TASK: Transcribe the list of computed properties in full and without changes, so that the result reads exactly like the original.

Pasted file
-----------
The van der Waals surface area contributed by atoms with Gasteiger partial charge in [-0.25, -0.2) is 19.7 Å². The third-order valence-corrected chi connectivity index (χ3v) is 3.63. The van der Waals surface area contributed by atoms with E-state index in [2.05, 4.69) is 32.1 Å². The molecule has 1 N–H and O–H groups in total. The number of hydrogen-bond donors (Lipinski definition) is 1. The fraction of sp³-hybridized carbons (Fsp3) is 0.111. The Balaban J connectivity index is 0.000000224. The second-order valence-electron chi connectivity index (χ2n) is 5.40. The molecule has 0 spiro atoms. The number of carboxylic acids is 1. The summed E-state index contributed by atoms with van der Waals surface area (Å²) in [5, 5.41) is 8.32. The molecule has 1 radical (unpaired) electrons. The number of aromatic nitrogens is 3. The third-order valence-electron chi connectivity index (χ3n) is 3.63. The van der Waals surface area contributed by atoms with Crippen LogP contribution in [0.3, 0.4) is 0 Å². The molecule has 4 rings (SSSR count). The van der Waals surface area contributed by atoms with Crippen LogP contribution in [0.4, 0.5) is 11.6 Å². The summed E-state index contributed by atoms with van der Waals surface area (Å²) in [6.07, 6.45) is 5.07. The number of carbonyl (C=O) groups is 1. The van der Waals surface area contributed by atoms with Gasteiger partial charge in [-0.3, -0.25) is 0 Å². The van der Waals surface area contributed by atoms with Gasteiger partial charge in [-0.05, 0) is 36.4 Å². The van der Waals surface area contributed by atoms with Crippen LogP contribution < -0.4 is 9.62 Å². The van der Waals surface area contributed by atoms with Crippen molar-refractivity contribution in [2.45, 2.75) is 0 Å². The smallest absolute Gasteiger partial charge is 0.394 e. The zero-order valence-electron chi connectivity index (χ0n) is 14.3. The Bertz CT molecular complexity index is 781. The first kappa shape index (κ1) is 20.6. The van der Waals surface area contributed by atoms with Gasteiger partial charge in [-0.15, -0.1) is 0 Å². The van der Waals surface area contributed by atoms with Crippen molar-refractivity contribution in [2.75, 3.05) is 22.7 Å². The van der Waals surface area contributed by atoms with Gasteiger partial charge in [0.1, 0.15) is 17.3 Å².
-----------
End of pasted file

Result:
The van der Waals surface area contributed by atoms with Gasteiger partial charge in [-0.25, -0.2) is 19.7 Å². The third-order valence-corrected chi connectivity index (χ3v) is 3.63. The van der Waals surface area contributed by atoms with E-state index in [2.05, 4.69) is 32.1 Å². The molecule has 1 N–H and O–H groups in total. The number of hydrogen-bond donors (Lipinski definition) is 1. The fraction of sp³-hybridized carbons (Fsp3) is 0.111. The Balaban J connectivity index is 0.000000224. The second-order valence-electron chi connectivity index (χ2n) is 5.40. The molecule has 0 spiro atoms. The number of carboxylic acids is 1. The summed E-state index contributed by atoms with van der Waals surface area (Å²) in [5, 5.41) is 8.32. The molecule has 1 radical (unpaired) electrons. The number of aromatic nitrogens is 3. The third-order valence-electron chi connectivity index (χ3n) is 3.63. The van der Waals surface area contributed by atoms with Crippen LogP contribution in [0.3, 0.4) is 0 Å². The molecule has 4 rings (SSSR count). The van der Waals surface area contributed by atoms with Crippen LogP contribution in [0.4, 0.5) is 11.6 Å². The summed E-state index contributed by atoms with van der Waals surface area (Å²) in [6.07, 6.45) is 5.07. The number of carbonyl (C=O) groups is 1. The van der Waals surface area contributed by atoms with Gasteiger partial charge in [-0.3, -0.25) is 0 Å². The van der Waals surface area contributed by atoms with Gasteiger partial charge in [-0.05, 0) is 36.4 Å². The van der Waals surface area contributed by atoms with Crippen LogP contribution < -0.4 is 9.62 Å². The van der Waals surface area contributed by atoms with Crippen molar-refractivity contribution in [2.45, 2.75) is 0 Å². The smallest absolute Gasteiger partial charge is 0.394 e. The zero-order valence-electron chi connectivity index (χ0n) is 14.3. The Bertz CT molecular complexity index is 781. The first kappa shape index (κ1) is 20.6. The van der Waals surface area contributed by atoms with Gasteiger partial charge in [-0.15, -0.1) is 0 Å². The van der Waals surface area contributed by atoms with Crippen molar-refractivity contribution in [2.75, 3.05) is 22.7 Å². The van der Waals surface area contributed by atoms with Gasteiger partial charge in [0.1, 0.15) is 17.3 Å².